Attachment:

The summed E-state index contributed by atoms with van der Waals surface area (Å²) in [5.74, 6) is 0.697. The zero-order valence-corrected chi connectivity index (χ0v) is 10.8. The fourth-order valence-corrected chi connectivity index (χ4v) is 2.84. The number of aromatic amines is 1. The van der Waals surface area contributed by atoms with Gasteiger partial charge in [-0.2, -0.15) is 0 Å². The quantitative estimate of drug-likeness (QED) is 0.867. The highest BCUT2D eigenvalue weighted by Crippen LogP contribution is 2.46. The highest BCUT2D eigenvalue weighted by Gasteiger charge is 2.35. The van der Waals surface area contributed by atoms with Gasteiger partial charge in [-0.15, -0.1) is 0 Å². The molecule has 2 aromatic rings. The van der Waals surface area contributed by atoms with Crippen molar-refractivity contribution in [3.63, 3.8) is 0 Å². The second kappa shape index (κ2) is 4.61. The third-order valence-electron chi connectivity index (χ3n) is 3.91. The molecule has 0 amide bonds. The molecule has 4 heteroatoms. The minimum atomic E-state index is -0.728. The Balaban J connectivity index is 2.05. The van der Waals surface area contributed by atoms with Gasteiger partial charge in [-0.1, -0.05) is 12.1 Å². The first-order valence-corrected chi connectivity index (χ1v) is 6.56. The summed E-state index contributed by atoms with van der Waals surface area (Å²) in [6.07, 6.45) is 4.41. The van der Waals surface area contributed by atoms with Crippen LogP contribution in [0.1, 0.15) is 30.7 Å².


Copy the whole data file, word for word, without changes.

The summed E-state index contributed by atoms with van der Waals surface area (Å²) in [5.74, 6) is 0.697. The zero-order valence-corrected chi connectivity index (χ0v) is 10.8. The fourth-order valence-corrected chi connectivity index (χ4v) is 2.84. The number of aromatic amines is 1. The van der Waals surface area contributed by atoms with Gasteiger partial charge in [-0.2, -0.15) is 0 Å². The quantitative estimate of drug-likeness (QED) is 0.867. The highest BCUT2D eigenvalue weighted by Crippen LogP contribution is 2.46. The highest BCUT2D eigenvalue weighted by Gasteiger charge is 2.35. The van der Waals surface area contributed by atoms with Gasteiger partial charge in [-0.15, -0.1) is 0 Å². The molecule has 2 aromatic rings. The van der Waals surface area contributed by atoms with Crippen molar-refractivity contribution in [3.63, 3.8) is 0 Å². The second kappa shape index (κ2) is 4.61. The third-order valence-electron chi connectivity index (χ3n) is 3.91. The molecule has 0 amide bonds. The molecule has 4 heteroatoms. The minimum atomic E-state index is -0.728. The Balaban J connectivity index is 2.05. The van der Waals surface area contributed by atoms with Gasteiger partial charge in [-0.1, -0.05) is 12.1 Å². The first-order valence-corrected chi connectivity index (χ1v) is 6.56. The summed E-state index contributed by atoms with van der Waals surface area (Å²) in [6.07, 6.45) is 4.41. The van der Waals surface area contributed by atoms with Crippen LogP contribution in [0.1, 0.15) is 30.7 Å².